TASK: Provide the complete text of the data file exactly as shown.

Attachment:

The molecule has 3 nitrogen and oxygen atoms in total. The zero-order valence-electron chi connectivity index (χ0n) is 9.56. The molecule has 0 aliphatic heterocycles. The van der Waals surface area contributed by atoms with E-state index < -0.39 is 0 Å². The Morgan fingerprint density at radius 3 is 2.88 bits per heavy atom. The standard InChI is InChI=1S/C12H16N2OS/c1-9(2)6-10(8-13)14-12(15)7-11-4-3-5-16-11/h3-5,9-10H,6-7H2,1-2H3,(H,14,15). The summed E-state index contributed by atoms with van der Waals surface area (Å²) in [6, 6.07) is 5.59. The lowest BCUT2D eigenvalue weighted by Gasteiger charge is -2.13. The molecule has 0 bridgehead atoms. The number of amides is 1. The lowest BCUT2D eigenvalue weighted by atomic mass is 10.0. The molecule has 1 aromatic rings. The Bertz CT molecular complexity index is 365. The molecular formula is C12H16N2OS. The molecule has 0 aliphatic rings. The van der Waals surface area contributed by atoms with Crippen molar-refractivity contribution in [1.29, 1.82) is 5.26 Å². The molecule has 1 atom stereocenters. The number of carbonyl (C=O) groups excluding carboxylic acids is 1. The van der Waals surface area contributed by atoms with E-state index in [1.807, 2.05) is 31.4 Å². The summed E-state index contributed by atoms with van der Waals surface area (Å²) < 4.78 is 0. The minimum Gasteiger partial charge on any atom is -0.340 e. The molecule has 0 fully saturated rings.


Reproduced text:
The molecule has 3 nitrogen and oxygen atoms in total. The zero-order valence-electron chi connectivity index (χ0n) is 9.56. The molecule has 0 aliphatic heterocycles. The van der Waals surface area contributed by atoms with E-state index < -0.39 is 0 Å². The Morgan fingerprint density at radius 3 is 2.88 bits per heavy atom. The standard InChI is InChI=1S/C12H16N2OS/c1-9(2)6-10(8-13)14-12(15)7-11-4-3-5-16-11/h3-5,9-10H,6-7H2,1-2H3,(H,14,15). The summed E-state index contributed by atoms with van der Waals surface area (Å²) in [6, 6.07) is 5.59. The lowest BCUT2D eigenvalue weighted by Gasteiger charge is -2.13. The molecule has 0 bridgehead atoms. The number of amides is 1. The lowest BCUT2D eigenvalue weighted by atomic mass is 10.0. The molecule has 1 aromatic rings. The Bertz CT molecular complexity index is 365. The molecular formula is C12H16N2OS. The molecule has 0 aliphatic rings. The van der Waals surface area contributed by atoms with Crippen molar-refractivity contribution in [1.29, 1.82) is 5.26 Å². The molecule has 1 atom stereocenters. The number of carbonyl (C=O) groups excluding carboxylic acids is 1. The van der Waals surface area contributed by atoms with E-state index in [1.807, 2.05) is 31.4 Å². The summed E-state index contributed by atoms with van der Waals surface area (Å²) < 4.78 is 0. The minimum Gasteiger partial charge on any atom is -0.340 e. The molecule has 0 fully saturated rings.